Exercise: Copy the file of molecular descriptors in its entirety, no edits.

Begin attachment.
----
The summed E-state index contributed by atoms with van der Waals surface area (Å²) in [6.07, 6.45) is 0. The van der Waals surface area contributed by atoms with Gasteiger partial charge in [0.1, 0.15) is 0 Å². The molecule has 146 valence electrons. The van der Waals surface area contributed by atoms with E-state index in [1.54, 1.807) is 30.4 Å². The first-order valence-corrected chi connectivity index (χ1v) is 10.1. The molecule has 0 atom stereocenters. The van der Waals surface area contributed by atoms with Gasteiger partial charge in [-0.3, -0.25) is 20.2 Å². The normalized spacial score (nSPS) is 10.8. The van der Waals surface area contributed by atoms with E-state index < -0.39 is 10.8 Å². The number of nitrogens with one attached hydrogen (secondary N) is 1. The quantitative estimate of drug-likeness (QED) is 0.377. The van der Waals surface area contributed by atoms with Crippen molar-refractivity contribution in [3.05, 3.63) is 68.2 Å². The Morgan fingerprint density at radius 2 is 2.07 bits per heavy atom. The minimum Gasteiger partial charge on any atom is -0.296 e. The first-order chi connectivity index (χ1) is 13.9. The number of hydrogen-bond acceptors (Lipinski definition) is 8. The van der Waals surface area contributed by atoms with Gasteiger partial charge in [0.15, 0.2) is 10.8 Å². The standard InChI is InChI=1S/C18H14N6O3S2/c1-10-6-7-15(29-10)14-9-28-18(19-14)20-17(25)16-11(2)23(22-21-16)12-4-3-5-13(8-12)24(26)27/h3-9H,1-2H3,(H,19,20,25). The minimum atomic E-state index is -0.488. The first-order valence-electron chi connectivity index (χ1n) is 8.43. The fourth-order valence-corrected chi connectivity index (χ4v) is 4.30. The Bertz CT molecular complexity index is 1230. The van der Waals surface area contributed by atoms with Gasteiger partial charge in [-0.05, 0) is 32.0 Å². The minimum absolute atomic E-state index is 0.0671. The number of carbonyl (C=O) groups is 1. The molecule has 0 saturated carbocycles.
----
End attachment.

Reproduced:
The summed E-state index contributed by atoms with van der Waals surface area (Å²) in [6.07, 6.45) is 0. The van der Waals surface area contributed by atoms with Gasteiger partial charge in [0.1, 0.15) is 0 Å². The molecule has 146 valence electrons. The van der Waals surface area contributed by atoms with E-state index in [1.54, 1.807) is 30.4 Å². The first-order valence-corrected chi connectivity index (χ1v) is 10.1. The molecule has 0 atom stereocenters. The van der Waals surface area contributed by atoms with Gasteiger partial charge in [-0.3, -0.25) is 20.2 Å². The normalized spacial score (nSPS) is 10.8. The van der Waals surface area contributed by atoms with E-state index < -0.39 is 10.8 Å². The number of nitrogens with one attached hydrogen (secondary N) is 1. The quantitative estimate of drug-likeness (QED) is 0.377. The van der Waals surface area contributed by atoms with Crippen molar-refractivity contribution in [3.05, 3.63) is 68.2 Å². The Morgan fingerprint density at radius 2 is 2.07 bits per heavy atom. The minimum Gasteiger partial charge on any atom is -0.296 e. The first-order chi connectivity index (χ1) is 13.9. The number of hydrogen-bond acceptors (Lipinski definition) is 8. The van der Waals surface area contributed by atoms with Gasteiger partial charge in [0.15, 0.2) is 10.8 Å². The standard InChI is InChI=1S/C18H14N6O3S2/c1-10-6-7-15(29-10)14-9-28-18(19-14)20-17(25)16-11(2)23(22-21-16)12-4-3-5-13(8-12)24(26)27/h3-9H,1-2H3,(H,19,20,25). The minimum atomic E-state index is -0.488. The first-order valence-electron chi connectivity index (χ1n) is 8.43. The fourth-order valence-corrected chi connectivity index (χ4v) is 4.30. The Bertz CT molecular complexity index is 1230. The van der Waals surface area contributed by atoms with Gasteiger partial charge in [-0.05, 0) is 32.0 Å². The minimum absolute atomic E-state index is 0.0671. The number of carbonyl (C=O) groups is 1. The molecule has 0 saturated carbocycles.